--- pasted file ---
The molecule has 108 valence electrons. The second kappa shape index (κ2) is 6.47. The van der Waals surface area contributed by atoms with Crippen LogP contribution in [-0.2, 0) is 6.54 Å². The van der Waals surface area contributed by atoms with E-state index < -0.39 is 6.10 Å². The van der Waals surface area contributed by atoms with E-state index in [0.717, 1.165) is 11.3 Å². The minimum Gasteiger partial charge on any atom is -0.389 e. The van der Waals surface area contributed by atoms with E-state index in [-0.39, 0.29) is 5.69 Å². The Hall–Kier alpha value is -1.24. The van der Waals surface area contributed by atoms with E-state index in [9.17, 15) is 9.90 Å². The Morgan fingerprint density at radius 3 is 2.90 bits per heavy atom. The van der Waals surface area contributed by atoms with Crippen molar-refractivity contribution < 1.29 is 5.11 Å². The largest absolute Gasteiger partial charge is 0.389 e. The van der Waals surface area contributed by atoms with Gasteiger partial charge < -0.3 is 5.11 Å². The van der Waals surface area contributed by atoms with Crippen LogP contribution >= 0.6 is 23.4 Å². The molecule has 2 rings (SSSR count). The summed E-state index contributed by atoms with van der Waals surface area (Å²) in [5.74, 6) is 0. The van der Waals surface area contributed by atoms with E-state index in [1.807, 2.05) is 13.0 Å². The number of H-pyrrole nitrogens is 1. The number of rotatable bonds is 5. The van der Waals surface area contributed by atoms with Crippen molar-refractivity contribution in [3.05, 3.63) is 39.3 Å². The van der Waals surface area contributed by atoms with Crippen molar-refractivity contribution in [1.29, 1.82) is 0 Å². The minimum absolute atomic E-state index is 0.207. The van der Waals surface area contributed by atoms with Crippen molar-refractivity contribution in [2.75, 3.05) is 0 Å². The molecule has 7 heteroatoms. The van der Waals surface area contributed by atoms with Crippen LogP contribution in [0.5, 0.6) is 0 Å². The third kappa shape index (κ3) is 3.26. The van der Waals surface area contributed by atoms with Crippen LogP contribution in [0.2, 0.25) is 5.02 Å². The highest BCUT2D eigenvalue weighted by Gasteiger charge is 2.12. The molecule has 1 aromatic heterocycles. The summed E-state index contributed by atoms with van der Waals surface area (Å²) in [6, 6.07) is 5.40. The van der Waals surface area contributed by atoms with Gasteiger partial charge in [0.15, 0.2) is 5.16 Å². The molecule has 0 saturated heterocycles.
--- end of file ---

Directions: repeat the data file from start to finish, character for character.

The molecule has 108 valence electrons. The second kappa shape index (κ2) is 6.47. The van der Waals surface area contributed by atoms with Crippen LogP contribution in [-0.2, 0) is 6.54 Å². The van der Waals surface area contributed by atoms with E-state index < -0.39 is 6.10 Å². The van der Waals surface area contributed by atoms with E-state index in [0.717, 1.165) is 11.3 Å². The minimum Gasteiger partial charge on any atom is -0.389 e. The van der Waals surface area contributed by atoms with E-state index in [-0.39, 0.29) is 5.69 Å². The Hall–Kier alpha value is -1.24. The van der Waals surface area contributed by atoms with E-state index in [9.17, 15) is 9.90 Å². The Morgan fingerprint density at radius 3 is 2.90 bits per heavy atom. The van der Waals surface area contributed by atoms with Crippen molar-refractivity contribution < 1.29 is 5.11 Å². The largest absolute Gasteiger partial charge is 0.389 e. The van der Waals surface area contributed by atoms with Gasteiger partial charge < -0.3 is 5.11 Å². The van der Waals surface area contributed by atoms with Crippen LogP contribution >= 0.6 is 23.4 Å². The molecule has 2 rings (SSSR count). The summed E-state index contributed by atoms with van der Waals surface area (Å²) in [5.74, 6) is 0. The van der Waals surface area contributed by atoms with E-state index in [1.807, 2.05) is 13.0 Å². The number of H-pyrrole nitrogens is 1. The number of rotatable bonds is 5. The van der Waals surface area contributed by atoms with Crippen molar-refractivity contribution in [3.05, 3.63) is 39.3 Å². The van der Waals surface area contributed by atoms with Crippen molar-refractivity contribution in [1.29, 1.82) is 0 Å². The minimum absolute atomic E-state index is 0.207. The van der Waals surface area contributed by atoms with Crippen molar-refractivity contribution in [2.75, 3.05) is 0 Å². The molecule has 7 heteroatoms. The van der Waals surface area contributed by atoms with Crippen LogP contribution in [0.5, 0.6) is 0 Å². The third kappa shape index (κ3) is 3.26. The van der Waals surface area contributed by atoms with Crippen LogP contribution in [0.2, 0.25) is 5.02 Å². The highest BCUT2D eigenvalue weighted by Gasteiger charge is 2.12. The molecule has 1 aromatic heterocycles. The summed E-state index contributed by atoms with van der Waals surface area (Å²) in [6, 6.07) is 5.40. The van der Waals surface area contributed by atoms with Gasteiger partial charge in [0.15, 0.2) is 5.16 Å². The molecule has 0 saturated heterocycles.